Almost 4,000 British troops will leave Afghanistan by the end of next year as efforts continue to hand over control to the country's own security forces.
The removal of around 3,800 soldiers in 2013 will be the first step as coalition forces look towards a complete withdrawal of combat troops by the end of 2014.
David Cameron announced the move during Prime Minister's Questions and said it reflected the progress being made by Afghan National Security Forces (ANSF)
Exact details of how troops will leave are yet to be announced but it is likely they will not be replaced when they leave at the end of their usual rotations.
Some 500 British troops are returning from Afghanistan on Wednesday, taking numbers to 9,000. This will now shrink to 5,200 by the end of 2013.
Mr Cameron made clear that there would still be a British presence in Afghanistan beyond 2014, as support for national authorities.
Britain will also contribute £70m-a-year to help pay for the ANSF and another £70m-a-year in international aid for the country, he told MPs.
Defence Secretary Philip Hammond added: "We have consistently said that there will not be a cliff-edge reduction in troop numbers at the end of 2014.
"This gradual drawdown is firmly in line with the planning of our Isaf partners and the advice of military commanders.
"UK forces will continue to operate alongside their Afghan counterparts, albeit in lower numbers, until our combat operations cease at the end of 2014.
"There remain huge challenges ahead for the Afghan people. Our combat mission is drawing to a close, but our commitment to the Afghan people is long term."
The decision was taken after a meeting of the National Security Council where the chief of defence staff General Sir David Richards outlined a number of options.
Mr Cameron also spoke to US President Barack Obama for about an hour on Tuesday, during which the leaders agreed plans for 2014 are "on track".
The US currently has 68,000 troops in Afghanistan and an announcement about its own withdrawal plans - put on hold during the presidential election - is expected within days.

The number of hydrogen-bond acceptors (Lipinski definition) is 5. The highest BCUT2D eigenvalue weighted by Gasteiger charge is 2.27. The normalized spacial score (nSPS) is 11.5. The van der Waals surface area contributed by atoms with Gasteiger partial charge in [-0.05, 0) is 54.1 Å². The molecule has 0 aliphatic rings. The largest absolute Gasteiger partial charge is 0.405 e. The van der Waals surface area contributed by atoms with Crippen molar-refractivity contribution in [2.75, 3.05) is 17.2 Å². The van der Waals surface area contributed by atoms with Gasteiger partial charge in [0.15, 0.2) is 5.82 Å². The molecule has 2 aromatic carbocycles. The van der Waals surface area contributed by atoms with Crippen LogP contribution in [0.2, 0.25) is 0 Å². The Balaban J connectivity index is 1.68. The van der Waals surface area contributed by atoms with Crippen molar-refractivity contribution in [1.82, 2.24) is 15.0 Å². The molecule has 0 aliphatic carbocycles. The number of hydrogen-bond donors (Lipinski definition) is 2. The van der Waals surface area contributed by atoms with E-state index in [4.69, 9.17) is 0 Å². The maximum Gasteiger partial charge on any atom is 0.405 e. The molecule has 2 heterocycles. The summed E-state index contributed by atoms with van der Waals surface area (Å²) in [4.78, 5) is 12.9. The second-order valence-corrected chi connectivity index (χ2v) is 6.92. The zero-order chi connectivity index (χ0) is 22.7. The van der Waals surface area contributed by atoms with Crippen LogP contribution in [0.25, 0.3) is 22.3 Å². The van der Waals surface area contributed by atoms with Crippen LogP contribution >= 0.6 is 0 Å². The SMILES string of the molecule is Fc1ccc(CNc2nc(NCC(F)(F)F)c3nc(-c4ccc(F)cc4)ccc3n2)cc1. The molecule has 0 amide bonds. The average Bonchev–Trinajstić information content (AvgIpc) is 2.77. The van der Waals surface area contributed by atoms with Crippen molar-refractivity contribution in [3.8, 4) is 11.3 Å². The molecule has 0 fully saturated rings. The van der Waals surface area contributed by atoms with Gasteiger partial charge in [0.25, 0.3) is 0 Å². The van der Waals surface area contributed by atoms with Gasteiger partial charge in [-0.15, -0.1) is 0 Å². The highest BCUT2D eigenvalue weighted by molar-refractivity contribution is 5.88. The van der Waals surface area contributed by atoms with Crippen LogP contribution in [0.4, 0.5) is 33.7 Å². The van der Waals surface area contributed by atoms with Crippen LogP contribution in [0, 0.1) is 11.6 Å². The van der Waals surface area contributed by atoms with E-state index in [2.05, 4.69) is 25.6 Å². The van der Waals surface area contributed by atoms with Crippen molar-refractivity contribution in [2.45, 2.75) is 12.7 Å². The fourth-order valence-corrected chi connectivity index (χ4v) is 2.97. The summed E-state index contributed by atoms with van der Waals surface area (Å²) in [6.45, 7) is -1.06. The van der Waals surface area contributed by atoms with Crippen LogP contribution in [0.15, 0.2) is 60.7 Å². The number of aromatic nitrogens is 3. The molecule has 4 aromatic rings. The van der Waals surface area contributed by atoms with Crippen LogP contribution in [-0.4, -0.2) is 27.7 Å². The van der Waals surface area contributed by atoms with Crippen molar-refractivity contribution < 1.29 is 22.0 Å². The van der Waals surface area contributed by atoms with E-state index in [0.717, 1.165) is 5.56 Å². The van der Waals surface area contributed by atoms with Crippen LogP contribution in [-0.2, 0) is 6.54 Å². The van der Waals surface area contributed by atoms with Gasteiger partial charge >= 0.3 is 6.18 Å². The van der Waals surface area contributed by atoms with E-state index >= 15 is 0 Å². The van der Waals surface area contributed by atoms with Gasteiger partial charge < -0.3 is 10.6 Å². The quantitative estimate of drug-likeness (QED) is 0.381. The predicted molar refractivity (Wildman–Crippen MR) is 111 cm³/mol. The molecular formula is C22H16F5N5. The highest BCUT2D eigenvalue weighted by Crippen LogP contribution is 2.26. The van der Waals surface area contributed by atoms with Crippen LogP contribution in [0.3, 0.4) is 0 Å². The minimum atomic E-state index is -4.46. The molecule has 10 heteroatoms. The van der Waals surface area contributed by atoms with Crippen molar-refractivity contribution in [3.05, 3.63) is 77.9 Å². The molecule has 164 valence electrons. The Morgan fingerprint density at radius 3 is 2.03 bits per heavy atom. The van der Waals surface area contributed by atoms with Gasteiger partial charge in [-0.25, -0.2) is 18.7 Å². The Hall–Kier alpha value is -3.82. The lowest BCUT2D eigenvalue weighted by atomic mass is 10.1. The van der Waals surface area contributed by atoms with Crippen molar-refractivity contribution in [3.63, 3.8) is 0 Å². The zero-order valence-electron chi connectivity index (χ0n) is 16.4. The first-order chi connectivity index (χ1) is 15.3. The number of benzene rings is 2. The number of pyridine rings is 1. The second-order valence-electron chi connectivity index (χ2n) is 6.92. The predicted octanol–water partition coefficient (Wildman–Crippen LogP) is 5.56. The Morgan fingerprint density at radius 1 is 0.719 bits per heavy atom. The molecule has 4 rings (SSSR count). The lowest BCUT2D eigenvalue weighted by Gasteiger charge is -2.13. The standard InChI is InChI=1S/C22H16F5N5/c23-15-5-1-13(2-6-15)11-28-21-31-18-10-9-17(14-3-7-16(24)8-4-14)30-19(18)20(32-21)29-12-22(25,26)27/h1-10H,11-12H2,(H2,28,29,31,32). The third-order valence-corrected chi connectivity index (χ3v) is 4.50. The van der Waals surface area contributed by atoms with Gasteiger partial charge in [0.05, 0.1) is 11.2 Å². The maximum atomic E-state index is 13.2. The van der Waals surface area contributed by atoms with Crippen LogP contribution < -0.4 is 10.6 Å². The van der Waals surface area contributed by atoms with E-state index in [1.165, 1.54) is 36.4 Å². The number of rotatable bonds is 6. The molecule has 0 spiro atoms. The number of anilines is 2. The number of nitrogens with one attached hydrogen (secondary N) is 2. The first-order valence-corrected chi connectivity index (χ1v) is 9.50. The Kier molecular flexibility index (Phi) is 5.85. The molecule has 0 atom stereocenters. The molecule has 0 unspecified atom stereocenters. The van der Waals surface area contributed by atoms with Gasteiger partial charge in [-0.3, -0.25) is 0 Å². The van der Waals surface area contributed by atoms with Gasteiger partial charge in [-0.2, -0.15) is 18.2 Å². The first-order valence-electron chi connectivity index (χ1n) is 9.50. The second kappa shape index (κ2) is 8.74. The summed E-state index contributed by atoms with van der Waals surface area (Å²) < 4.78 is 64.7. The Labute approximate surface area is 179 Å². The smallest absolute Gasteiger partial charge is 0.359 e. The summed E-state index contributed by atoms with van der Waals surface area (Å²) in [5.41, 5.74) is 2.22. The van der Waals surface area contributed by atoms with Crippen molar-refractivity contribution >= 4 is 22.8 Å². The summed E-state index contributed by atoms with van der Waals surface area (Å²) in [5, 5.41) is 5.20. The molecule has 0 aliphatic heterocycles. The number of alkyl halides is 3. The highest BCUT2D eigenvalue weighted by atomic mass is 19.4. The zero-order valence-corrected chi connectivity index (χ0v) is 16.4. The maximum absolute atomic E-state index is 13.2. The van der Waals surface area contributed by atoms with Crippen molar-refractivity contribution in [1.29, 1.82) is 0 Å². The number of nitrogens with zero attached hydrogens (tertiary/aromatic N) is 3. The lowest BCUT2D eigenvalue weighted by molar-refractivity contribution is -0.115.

Military officials insist the plans are a sign of increasing and sufficient ability among Afghan forces despite fears of infiltration by the Taliban.
Over 75% of the population is now being secured by native authorities and at least 80% of patrols are being led by them.
There is still concern about the lack of suitable leaders in the country, which has prompted the creation of an Afghan Officers Academy in Kabul.
There is also a strong economic argument for withdrawal because of the vast cost of the conflict, reported to be £2.5bn-a-year.
Chancellor George Osborne is believed to be one of the Cabinet ministers keen to see troops return as soon as possible in order to free up money to spend elsewhere.
All Nato combat operations are due to finish at the end of 2014 with local forces taking control.
But earlier this month the Pentagon published a report which found that only one of the Afghan National Army’s 23 brigades is capable of operating independently.
It also concluded that the Taliban remains resilient, which has been clear from a spate of so-called "green on blue" attacks this year - when rogue Afghan soldiers kill Nato colleagues.
To date, some 438 British soldiers and civilians have died since the start of operations in Afghanistan in October 2001.